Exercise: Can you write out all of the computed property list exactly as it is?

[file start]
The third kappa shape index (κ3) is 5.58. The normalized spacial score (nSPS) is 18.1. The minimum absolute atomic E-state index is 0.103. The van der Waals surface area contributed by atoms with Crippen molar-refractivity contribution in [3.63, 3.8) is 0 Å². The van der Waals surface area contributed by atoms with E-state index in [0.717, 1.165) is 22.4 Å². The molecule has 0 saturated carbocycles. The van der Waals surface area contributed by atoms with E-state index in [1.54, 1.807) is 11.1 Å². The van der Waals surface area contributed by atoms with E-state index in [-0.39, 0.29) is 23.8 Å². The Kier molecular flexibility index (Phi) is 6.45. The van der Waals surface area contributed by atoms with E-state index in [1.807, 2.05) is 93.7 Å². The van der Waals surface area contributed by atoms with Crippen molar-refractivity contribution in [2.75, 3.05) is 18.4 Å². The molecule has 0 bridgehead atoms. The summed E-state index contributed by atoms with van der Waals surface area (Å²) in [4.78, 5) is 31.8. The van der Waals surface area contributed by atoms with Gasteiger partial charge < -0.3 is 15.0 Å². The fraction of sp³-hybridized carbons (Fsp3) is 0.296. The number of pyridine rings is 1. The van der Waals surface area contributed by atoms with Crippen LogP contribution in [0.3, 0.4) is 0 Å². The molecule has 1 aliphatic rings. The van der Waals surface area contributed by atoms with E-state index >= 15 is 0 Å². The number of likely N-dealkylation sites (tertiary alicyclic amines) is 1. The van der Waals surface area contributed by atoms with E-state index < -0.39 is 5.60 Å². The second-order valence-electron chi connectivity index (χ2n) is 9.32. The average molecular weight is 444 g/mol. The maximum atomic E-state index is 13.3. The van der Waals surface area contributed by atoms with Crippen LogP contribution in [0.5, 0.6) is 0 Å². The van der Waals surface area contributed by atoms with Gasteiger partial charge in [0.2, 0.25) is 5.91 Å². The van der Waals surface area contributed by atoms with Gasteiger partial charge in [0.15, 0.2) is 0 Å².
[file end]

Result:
The third kappa shape index (κ3) is 5.58. The normalized spacial score (nSPS) is 18.1. The minimum absolute atomic E-state index is 0.103. The van der Waals surface area contributed by atoms with Crippen molar-refractivity contribution in [3.63, 3.8) is 0 Å². The van der Waals surface area contributed by atoms with E-state index in [0.717, 1.165) is 22.4 Å². The molecule has 0 saturated carbocycles. The van der Waals surface area contributed by atoms with E-state index in [1.54, 1.807) is 11.1 Å². The van der Waals surface area contributed by atoms with E-state index in [-0.39, 0.29) is 23.8 Å². The Kier molecular flexibility index (Phi) is 6.45. The van der Waals surface area contributed by atoms with E-state index in [1.807, 2.05) is 93.7 Å². The van der Waals surface area contributed by atoms with Crippen molar-refractivity contribution in [2.75, 3.05) is 18.4 Å². The molecule has 0 bridgehead atoms. The summed E-state index contributed by atoms with van der Waals surface area (Å²) in [4.78, 5) is 31.8. The van der Waals surface area contributed by atoms with Gasteiger partial charge < -0.3 is 15.0 Å². The fraction of sp³-hybridized carbons (Fsp3) is 0.296. The number of pyridine rings is 1. The van der Waals surface area contributed by atoms with Crippen LogP contribution in [0.3, 0.4) is 0 Å². The molecule has 1 aliphatic rings. The van der Waals surface area contributed by atoms with E-state index >= 15 is 0 Å². The number of likely N-dealkylation sites (tertiary alicyclic amines) is 1. The van der Waals surface area contributed by atoms with E-state index < -0.39 is 5.60 Å². The second-order valence-electron chi connectivity index (χ2n) is 9.32. The average molecular weight is 444 g/mol. The maximum atomic E-state index is 13.3. The van der Waals surface area contributed by atoms with Crippen LogP contribution in [0.5, 0.6) is 0 Å². The van der Waals surface area contributed by atoms with Gasteiger partial charge in [0.2, 0.25) is 5.91 Å². The van der Waals surface area contributed by atoms with Gasteiger partial charge in [0.15, 0.2) is 0 Å².